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Very funny, Writer Mom. I haven't even heard the term taxidermist in decades, but it was a hoot! Keep writing the comedy; I'll be watching and laughing along:)
"it will be difficult to tell any difference at all, except for the lack of movement" That describes me a lot of the time, especially if I'm watching football.

No pet stuffing for me. They've already cost me enough money.
Which cat is the dead one? The one that doesn't move when we start the can opener? No, that's just Queen Victoria, who never moves unless she feels like it. Ummm...then there's the problem of cat fights. How embarrassing for one cat to get all het up in a staring contest just to find out she's growling at a mummy.

Then there's Bowser's favorite pose: No shame
Nothing new. Roy Rogers had had his horse Trigger preserved with taxidermy in 1965 as well as his dog Bullet. (not sure about wife Dale Evans)

The "stuffed" horse sold last summer for over $265,000 dollars.
Congratulations on the EP! Too bad there's some ugly guy right above you on the front page.
I used to know a taxidermist. he wore a T-shirt that said "Old taxidermists never die. They just smell that way." Sadly, I think he croaked some time ago.
Congrats on the EP and in answer to your title question.. A big fat NO ewww.r
No fleas, because they're injected with a very strong bug proofer. It's all just gross.
Delightful writing, although I am still grieving a beloved cat - I shouldn't be laughing.

@ Larry: I think Dale Evans may be at Madame Tussault's. ;o)
What is the point of a freeze dried turtle? And I've seen a few runover critters that could even be slipped under a door--the convenience of storing them anywhere! Congrats on the EP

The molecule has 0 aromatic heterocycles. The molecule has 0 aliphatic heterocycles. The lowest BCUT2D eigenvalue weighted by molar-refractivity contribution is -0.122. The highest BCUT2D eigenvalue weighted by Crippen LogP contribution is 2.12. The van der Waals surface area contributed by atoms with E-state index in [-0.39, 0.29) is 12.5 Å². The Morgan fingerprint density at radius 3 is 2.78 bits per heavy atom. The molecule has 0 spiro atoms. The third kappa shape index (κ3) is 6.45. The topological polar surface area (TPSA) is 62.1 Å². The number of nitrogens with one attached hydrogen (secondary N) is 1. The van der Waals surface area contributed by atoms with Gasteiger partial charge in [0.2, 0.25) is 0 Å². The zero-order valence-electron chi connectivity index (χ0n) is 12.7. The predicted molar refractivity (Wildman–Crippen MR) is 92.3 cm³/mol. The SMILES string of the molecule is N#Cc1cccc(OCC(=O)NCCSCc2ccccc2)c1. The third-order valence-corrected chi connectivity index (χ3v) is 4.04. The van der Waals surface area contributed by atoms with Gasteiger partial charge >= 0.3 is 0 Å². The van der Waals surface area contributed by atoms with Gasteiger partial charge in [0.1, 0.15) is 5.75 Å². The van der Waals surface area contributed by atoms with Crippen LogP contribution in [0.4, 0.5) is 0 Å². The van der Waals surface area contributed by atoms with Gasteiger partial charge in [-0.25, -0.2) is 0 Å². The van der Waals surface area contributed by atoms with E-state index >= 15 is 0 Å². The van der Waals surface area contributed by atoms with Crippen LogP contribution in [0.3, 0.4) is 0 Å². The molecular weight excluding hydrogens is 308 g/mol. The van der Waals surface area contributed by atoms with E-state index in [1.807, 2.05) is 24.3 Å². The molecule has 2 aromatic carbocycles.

lol. I had a roommate in San Francisco who decided he wanted to stuff his cat. The taxidermist was out of town so he stuck him in the freezer. I have to say I always cringed when I opened the freezer door, even though it was concealed in a white plastic bag.
Taxidermy is facinating, and I've always wondered when humanity would make that odd, skidding moral powerslide into having our loved ones preserved and put in chairs in the living room, like they're still with us.

I doubt it will come, but I'm prepared. I've taken a picture for my 'pose' when they come after my body with the knives.
Doesn't this cost some serious money? Like $500 and up for a medium sized animal? Apparently the Bubbas of Deliveranceville are just rolling in dough for this kind of thing - who knew? I picture a shabby trailer full of obese Walmart shoppers, feasting on some dead animal, surrounded by their guns, big screen TVs, and OTHER dead animals for display purposes only! "Don't touch Rover thur, Jim Bob, he ain't for eatin'! Looks right purdy on top o' the TV thur, don't he? Pass the Ho-Hos, maw." Well, you pay for what's important to you - cars, shoes, or dead pets. To each his own.